- Be cautious before investing in IPOs; there is always uncertainty attached to IPO investing. Investors must exercise due caution and adequately analyze the purpose of the issue before investing.
IPO is a risky asset class
An investor’s risk appetite decides the investment strategy. Unfortunately, limited information about the new company and inadequate disclosures limit the thorough evaluation of the performance of the IPO company.
Therefore, retail investors with low-risk tolerance should ideally stay away from IPOs unless there is a compelling proposition. Further, never chase oversubscription; instead, purchase fundamentally strong companies.
To practice, this advice is not straightforward, especially during the bull market. The expectations of listing gains are pretty high. So investors go with the flow and invest beyond their permissible risk tolerance limit. These actions may eventually lead to capital erosion.
Limitations of an IPO
- The quality of financial reporting may not be at par with the listed peers
- IPOs are an exit route (or a part exit route) for promoters and early investors. The issue price may be highly-priced and at a significant premium
- Limited information to gauge financial strength and operating cadence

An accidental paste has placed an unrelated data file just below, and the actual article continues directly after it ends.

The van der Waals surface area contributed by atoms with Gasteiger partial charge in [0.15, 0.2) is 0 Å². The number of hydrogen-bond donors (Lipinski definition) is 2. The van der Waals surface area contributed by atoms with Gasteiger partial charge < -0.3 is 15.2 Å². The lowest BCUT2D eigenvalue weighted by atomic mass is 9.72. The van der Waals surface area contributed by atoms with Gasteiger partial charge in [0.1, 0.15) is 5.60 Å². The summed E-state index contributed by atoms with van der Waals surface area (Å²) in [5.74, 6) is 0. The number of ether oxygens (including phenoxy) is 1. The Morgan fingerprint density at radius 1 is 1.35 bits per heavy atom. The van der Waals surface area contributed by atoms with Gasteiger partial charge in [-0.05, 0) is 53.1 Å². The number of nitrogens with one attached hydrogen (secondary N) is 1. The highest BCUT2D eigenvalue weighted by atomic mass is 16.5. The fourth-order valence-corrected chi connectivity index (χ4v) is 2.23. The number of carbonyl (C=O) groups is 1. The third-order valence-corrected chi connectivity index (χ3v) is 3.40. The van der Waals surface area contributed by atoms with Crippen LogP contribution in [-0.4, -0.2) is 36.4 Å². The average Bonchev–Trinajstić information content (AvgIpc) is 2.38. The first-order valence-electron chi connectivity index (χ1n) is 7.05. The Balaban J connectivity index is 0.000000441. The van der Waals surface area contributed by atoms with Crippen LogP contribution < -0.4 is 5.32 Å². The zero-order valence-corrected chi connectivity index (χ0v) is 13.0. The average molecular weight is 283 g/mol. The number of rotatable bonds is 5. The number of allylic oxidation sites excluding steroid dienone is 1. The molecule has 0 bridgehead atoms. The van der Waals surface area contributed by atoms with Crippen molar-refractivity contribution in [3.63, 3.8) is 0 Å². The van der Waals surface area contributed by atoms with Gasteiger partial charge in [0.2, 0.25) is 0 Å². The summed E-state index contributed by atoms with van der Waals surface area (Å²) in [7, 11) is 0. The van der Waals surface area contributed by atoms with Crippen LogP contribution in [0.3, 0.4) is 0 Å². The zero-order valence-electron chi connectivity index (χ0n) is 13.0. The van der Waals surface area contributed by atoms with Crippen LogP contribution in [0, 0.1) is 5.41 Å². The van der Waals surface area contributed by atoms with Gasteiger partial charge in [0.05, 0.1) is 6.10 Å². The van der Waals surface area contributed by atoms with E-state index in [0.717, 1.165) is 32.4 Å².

- Due to the lack of details, a considerable emphasis is on the study of sector and peer performance to draw inferences
Instead of applying for highly-priced IPOs, you may invest in an already listed company. Select a company operating in the same sector and available at an attractive valuation. Or wait for the right time to purchase a new company’s share. The market will value every company at the right price. Any unreasonable premium, because of euphoria in the market or substantial marketing spend, will erode at a later date. The market provides ample opportunities to participate at the right price. Just wait for that.
Do’s and don’ts of investing in an IPO
The IPO market recently witnessed heightened activity at the start of 2021. We expect the trend to continue as the market remain bullish.
Investing in the equities asset class is risky. Consequently, investing in IPOs is even dicier. On top of it, retail investors often consider the IPO a medium to make quick money through listing gains. All this makes it inherently essential to understand the below stated dos and don’ts of investing in IPOs.
- Take a holistic decision based on your personal financial goals and risk appetite
- Always rely on your knowledge before investing, and in case of doubt, engage with a financial advisor. Ignore unsolicited advice, word of mouth appreciation, rumours and any unauthentic source of information
- Read the prospectus (aka the offer document or the prospectus) carefully to know about the industry, business prospects, and the purpose of the IPO
- Check the IPO grading issued by a SEBI registered credit rating agency
- Conduct background research about the company’s promoters, anchor investors and peer companies
- Above all, seek value from investing and not quick money
- Keep exceptionally high expectations from IPOs. Maintain reasonable return expectations, just like any other riskier asset class
- Do not submit to the discount offered to retail investors on the offer price. Even after the deal, the offer price can be high